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Battle of the Fashion Gimmicks
March 19, 2015
By far the most talked about moment – both by the fashion world and beyond – of the month-long calendar of shows that culminated at Paris Fashion Week last week, was Ben Stiller and Owen Wilson closing the Valentino show as their respective Zoolander characters, Derek and Hansel. In a meeting of PR minds, both the AW15 Valentino collection and the announcement of the subsequent release of Zoolander 2 was splashed over papers worldwide, and these kinds of gimmicks are becoming commonplace on the fashion week schedule.
While the press that this hilarious prank received was undoubtedly successful and positive, it did open up the debate from the more conservative of spectators of if it was the right place for such a stunt. This said, there has been no shortage of gimmicks seen on the fashion week runways in recent years, some more obvious than others, and so it looks like they’re here to stay – and thankfully so, we need a shake up here and there to keep us alert each gruelling season.
This time last year, as it is most years, Chanel seemed to be the lasting memory of the AW14 shows with their set at the Grand Palais – a full-scale, Chanel-branded supermarket where the aisles were perused by Delevingne et al. Karl Lagerfeld, an aficionado of an expertly executed and offensively expensive stunt, had outdone himself after previous shows had his models parade around icebergs, staging protests, in abandoned theatres, or in spacecrafts (to name a few.) That same season, his Fendi show was filmed from drones deployed to hover along the runway.
During his Louis Vuitton days, Marc Jacobs was Lagerfeld’s main rival in terms of staging and upstaging. Carousels, steam trains, hotels and escalators have since given way to a much simpler approach by Nicolas Ghesquière who replaced Jacobs at Vuitton, but over the Atlantic, the Marc Jacobs SS15 show had his signature quirk down. On a carpet of shocking pink, each guest was supplied with their own set of Beats headphones for a “fully immersive experience” – Anna Wintour included. Not one to conceal any sound, Christopher Bailey’s Burberry shows have become renowned for their atmospheric live music, the sometimes unknown artists – James Bay, Tom Odell, George Ezra – showing up on Spotify playlists worldwide in the days following the shows. The atmosphere doesn’t stop at the music either, and although the Burberry show formats are now comfortingly predictable, the weather isn’t: rain falling on an umbrella-shielded finale; glittering sycamore propeller seeds or autumn leaves; or snow – even if it is synthetic, the surprise is what will fall from the sky next.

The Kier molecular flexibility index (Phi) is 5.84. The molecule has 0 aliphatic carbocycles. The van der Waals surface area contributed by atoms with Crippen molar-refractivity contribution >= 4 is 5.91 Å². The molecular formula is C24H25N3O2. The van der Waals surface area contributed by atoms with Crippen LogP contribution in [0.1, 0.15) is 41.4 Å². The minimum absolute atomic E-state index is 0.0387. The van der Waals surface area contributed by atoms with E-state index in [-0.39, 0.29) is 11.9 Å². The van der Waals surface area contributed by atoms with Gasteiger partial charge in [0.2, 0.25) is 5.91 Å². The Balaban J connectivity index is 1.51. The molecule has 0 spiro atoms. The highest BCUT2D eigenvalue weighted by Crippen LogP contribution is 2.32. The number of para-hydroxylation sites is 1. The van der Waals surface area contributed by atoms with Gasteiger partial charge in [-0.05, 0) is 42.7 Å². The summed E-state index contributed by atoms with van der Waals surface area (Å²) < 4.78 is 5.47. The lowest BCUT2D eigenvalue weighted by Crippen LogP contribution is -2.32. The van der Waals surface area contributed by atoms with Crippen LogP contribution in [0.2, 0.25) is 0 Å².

Snowy weather was a feature in Moschino’s last menswear show too, although it was by far overshadowed by creative director Jeremy Scott’s womenswear vision including human Barbies and McDonald’s waitresses in seasons past. House of Holland followed in the footsteps of Viktor and Rolf by letting a conveyor belt runway do the models’ work while they stood still – an idea already brought to life, strangely, in America’s Next Top Model – and ensured maximum exposure at their AW15 London Fashion Week show, also ensuring his super-cool and super-followed guests to release their full Instagram potential. Rick Owens had a full dance troupe for his SS14 womenswear show which surprised and delighted, while their AW15 menswear show was more shocking – #freethenipple clearly wasn’t enough when exposed phallus took to the runway.
But all of this pageantry – whether a PR stunt, self-indulgent extravagance, an enhanced atmosphere or true artistry – had its master: Lee Alexander McQueen. His shows turned gimmicks into theatre; otherworldly, futuristic, unsettling or exhilarating, each one was breathtaking. From his SS99 show where Shalom Harlow’s white dress was spray-painted by robotic arms in the show’s finale and the hologram of a flailing Kate Moss in his 2006’s Widows of Culloden, to his final Plato’s Atlantis show – the first ever fashion show to be live-streamed online – and the SS01’s Voss where models including Moss and Erin O’Connor acted inside a mirrored cube, their audience hidden from them. In that show, to the crescendo of the show’s music, Erin O’Connor was instructed by McQueen to “go mental, have a nervous breakdown, die, and then come back to life,” she told Nick Knight as part of the photographer’s series, Subjective. She noted that she later found out her own father cried from outside of the cube, such was the power of these displays, before adding, “but those shows were real emotion; there was nothing gimmicky about it.”